6 THINGS PARENTS SHOULD NOT DEBATE WITH THEIR CHILD’S COACH
- Playing Time: The number one thing parents complain about is their child’s playing time. “Why isn’t my child playing more?” Families put in a lot of time and money and naturally have expectations based on this, but BACK OFF and trust the coach. Any playing time questions should ultimately be an athlete-coach conversation not a parent-coach discussion. If an athlete feels they are being slighted, it’s up to them to talk it over with a Coach. If your child isn’t comfortable doing so, then it must be more important to you than it is to your kid.
- Positioning: Coaches have a method to their madness. They put a lot of thought into their game plans. If they feel they need to switch up player positioning, then they will do it. No Coach needs a parent requesting changes be made to their lineup. Once again, if your athlete feels a change should be made, by all means they should request a meeting with their Coach.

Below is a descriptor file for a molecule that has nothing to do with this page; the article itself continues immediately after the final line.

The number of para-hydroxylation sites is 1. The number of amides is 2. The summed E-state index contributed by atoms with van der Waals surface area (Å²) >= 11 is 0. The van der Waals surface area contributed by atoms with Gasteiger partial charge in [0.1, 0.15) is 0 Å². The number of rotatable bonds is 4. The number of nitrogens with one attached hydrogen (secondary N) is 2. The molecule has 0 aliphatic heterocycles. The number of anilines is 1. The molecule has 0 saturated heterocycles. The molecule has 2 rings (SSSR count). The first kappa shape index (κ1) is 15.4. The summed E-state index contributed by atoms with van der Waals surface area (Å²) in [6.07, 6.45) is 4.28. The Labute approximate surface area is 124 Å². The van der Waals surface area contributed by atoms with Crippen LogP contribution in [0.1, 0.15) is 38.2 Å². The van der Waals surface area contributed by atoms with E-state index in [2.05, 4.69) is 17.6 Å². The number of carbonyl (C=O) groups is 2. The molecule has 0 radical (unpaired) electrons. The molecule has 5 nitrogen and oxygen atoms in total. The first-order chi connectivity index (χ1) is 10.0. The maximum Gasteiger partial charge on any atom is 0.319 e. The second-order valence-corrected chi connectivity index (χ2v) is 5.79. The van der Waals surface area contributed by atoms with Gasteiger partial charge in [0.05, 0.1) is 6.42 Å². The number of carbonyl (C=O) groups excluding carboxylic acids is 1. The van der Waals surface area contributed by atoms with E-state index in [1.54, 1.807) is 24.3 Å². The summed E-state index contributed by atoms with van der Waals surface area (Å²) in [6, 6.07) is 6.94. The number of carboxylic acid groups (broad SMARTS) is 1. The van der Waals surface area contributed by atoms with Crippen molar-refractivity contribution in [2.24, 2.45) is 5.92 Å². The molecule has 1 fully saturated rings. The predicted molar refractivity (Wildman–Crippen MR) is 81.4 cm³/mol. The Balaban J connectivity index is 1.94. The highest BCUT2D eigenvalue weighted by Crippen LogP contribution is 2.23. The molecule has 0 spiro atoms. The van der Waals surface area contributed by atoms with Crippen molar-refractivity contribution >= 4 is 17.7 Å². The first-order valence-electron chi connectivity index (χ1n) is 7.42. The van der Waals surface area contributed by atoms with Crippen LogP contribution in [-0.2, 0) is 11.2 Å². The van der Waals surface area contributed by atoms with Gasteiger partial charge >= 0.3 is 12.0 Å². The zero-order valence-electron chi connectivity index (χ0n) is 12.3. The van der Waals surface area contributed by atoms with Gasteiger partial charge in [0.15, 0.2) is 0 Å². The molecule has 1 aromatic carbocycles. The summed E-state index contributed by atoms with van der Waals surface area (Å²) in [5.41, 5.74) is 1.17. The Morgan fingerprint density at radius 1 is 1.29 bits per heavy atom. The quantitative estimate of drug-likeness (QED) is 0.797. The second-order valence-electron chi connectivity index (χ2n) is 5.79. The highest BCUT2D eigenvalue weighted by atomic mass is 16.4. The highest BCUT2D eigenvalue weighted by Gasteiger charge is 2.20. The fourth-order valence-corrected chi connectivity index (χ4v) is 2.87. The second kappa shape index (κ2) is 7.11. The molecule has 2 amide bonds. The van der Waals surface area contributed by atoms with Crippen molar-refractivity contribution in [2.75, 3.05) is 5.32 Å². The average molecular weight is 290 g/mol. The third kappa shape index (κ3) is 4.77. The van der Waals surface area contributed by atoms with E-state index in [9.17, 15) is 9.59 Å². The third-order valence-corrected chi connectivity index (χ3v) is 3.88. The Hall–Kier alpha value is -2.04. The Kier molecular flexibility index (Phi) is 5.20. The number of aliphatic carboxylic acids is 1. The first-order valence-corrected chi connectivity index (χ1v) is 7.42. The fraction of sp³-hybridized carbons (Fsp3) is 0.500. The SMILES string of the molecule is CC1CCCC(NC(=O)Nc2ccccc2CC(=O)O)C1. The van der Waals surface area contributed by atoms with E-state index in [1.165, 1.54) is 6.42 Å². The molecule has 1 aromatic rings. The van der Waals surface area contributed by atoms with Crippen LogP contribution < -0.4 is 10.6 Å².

- Winning: I think a lot of parents forget there’s an important thing called development in youth sports and losses are part of that development. No Coach sets out to purposely lose. They are likely just as competitive as you, if not more. The difference is a good coach understands that sometimes you may have a losing season in spite of gained improvement. It is a huge mistake to only see a winning season as a successful one.
- All-Star teams: Maybe your child will be chosen for the end-of-the-year all-star team or maybe they won’t. Please don’t plead your case to the Coach on why your child is deserving. The decision is not yours to make. And if your athlete isn’t chosen, don’t ask the Coach why not. Use not making that team as a motivating tool for the next season.
- Teammates: Don’t critique your kid’s teammates or question the coach about another’s playing time or overall game play. Your focus as a parent should only be on your child and that he is personally developing and enjoying the friends he is making through this sport. If your child is experiencing problems with another in the locker room or on the field, have him talk to the Coach about it.
- Team Strategy: If you don’t really know the ins and outs of the sport, perhaps you should refrain from questioning the Coach about his team strategy. Youth coaches certainly aren’t raking in the dough, so they aren’t coaching your kid for the money. Coaches are passionate about their sport and want to teach this next generation to play a game that they love.